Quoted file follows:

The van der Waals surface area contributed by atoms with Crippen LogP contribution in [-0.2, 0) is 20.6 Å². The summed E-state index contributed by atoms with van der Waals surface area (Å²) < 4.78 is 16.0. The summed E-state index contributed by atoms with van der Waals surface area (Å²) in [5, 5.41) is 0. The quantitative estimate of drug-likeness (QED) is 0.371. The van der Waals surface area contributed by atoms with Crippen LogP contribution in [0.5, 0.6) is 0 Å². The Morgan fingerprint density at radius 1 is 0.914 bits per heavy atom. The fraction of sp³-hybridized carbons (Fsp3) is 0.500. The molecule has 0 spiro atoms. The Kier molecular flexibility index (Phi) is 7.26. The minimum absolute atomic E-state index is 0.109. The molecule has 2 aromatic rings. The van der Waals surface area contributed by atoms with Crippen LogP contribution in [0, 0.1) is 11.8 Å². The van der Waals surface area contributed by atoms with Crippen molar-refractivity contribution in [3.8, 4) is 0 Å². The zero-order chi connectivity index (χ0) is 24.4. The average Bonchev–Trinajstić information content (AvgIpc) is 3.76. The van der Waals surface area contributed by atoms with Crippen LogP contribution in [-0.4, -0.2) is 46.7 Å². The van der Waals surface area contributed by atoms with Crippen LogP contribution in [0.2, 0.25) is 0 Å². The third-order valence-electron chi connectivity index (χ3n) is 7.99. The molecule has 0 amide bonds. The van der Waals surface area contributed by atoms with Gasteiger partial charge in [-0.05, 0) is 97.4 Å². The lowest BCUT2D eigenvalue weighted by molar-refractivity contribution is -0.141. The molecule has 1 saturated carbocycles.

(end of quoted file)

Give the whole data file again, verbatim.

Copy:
The van der Waals surface area contributed by atoms with Crippen LogP contribution in [-0.2, 0) is 20.6 Å². The summed E-state index contributed by atoms with van der Waals surface area (Å²) < 4.78 is 16.0. The summed E-state index contributed by atoms with van der Waals surface area (Å²) in [5, 5.41) is 0. The quantitative estimate of drug-likeness (QED) is 0.371. The van der Waals surface area contributed by atoms with Crippen LogP contribution in [0.5, 0.6) is 0 Å². The Morgan fingerprint density at radius 1 is 0.914 bits per heavy atom. The fraction of sp³-hybridized carbons (Fsp3) is 0.500. The molecule has 0 spiro atoms. The Kier molecular flexibility index (Phi) is 7.26. The minimum absolute atomic E-state index is 0.109. The molecule has 2 aromatic rings. The van der Waals surface area contributed by atoms with Crippen LogP contribution in [0, 0.1) is 11.8 Å². The van der Waals surface area contributed by atoms with Crippen molar-refractivity contribution in [3.8, 4) is 0 Å². The zero-order chi connectivity index (χ0) is 24.4. The average Bonchev–Trinajstić information content (AvgIpc) is 3.76. The van der Waals surface area contributed by atoms with Crippen LogP contribution in [-0.4, -0.2) is 46.7 Å². The van der Waals surface area contributed by atoms with Crippen LogP contribution in [0.2, 0.25) is 0 Å². The third-order valence-electron chi connectivity index (χ3n) is 7.99. The molecule has 0 amide bonds. The van der Waals surface area contributed by atoms with Gasteiger partial charge in [-0.05, 0) is 97.4 Å². The lowest BCUT2D eigenvalue weighted by molar-refractivity contribution is -0.141. The molecule has 1 saturated carbocycles.